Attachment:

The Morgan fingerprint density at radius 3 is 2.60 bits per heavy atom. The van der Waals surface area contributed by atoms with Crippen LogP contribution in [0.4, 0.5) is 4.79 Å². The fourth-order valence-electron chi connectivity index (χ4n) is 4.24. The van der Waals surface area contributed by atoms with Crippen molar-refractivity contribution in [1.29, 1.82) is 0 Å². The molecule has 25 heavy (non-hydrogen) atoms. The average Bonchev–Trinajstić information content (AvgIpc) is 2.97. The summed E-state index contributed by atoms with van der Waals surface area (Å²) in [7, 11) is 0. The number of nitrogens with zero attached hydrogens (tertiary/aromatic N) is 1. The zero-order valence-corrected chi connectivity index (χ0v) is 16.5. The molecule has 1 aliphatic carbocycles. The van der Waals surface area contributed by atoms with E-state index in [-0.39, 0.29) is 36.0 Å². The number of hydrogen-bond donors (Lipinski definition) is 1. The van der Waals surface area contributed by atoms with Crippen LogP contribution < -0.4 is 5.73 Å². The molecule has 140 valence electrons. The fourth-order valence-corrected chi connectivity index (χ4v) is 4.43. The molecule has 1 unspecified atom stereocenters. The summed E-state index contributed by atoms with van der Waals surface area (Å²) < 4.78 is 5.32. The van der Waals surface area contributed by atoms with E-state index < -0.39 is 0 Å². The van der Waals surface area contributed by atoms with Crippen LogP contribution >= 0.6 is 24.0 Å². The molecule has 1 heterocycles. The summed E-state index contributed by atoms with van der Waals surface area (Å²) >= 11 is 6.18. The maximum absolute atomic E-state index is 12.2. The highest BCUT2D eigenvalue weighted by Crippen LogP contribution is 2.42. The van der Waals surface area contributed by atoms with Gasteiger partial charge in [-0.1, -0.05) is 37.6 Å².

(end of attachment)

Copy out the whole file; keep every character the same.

The Morgan fingerprint density at radius 3 is 2.60 bits per heavy atom. The van der Waals surface area contributed by atoms with Crippen LogP contribution in [0.4, 0.5) is 4.79 Å². The fourth-order valence-electron chi connectivity index (χ4n) is 4.24. The van der Waals surface area contributed by atoms with Crippen molar-refractivity contribution in [1.29, 1.82) is 0 Å². The molecule has 25 heavy (non-hydrogen) atoms. The average Bonchev–Trinajstić information content (AvgIpc) is 2.97. The summed E-state index contributed by atoms with van der Waals surface area (Å²) in [7, 11) is 0. The number of nitrogens with zero attached hydrogens (tertiary/aromatic N) is 1. The zero-order valence-corrected chi connectivity index (χ0v) is 16.5. The molecule has 1 aliphatic carbocycles. The van der Waals surface area contributed by atoms with E-state index in [-0.39, 0.29) is 36.0 Å². The number of hydrogen-bond donors (Lipinski definition) is 1. The van der Waals surface area contributed by atoms with Crippen LogP contribution < -0.4 is 5.73 Å². The molecule has 140 valence electrons. The fourth-order valence-corrected chi connectivity index (χ4v) is 4.43. The molecule has 1 unspecified atom stereocenters. The summed E-state index contributed by atoms with van der Waals surface area (Å²) < 4.78 is 5.32. The van der Waals surface area contributed by atoms with E-state index < -0.39 is 0 Å². The van der Waals surface area contributed by atoms with Crippen LogP contribution >= 0.6 is 24.0 Å². The molecule has 1 heterocycles. The summed E-state index contributed by atoms with van der Waals surface area (Å²) >= 11 is 6.18. The maximum absolute atomic E-state index is 12.2. The highest BCUT2D eigenvalue weighted by Crippen LogP contribution is 2.42. The van der Waals surface area contributed by atoms with Gasteiger partial charge in [-0.1, -0.05) is 37.6 Å².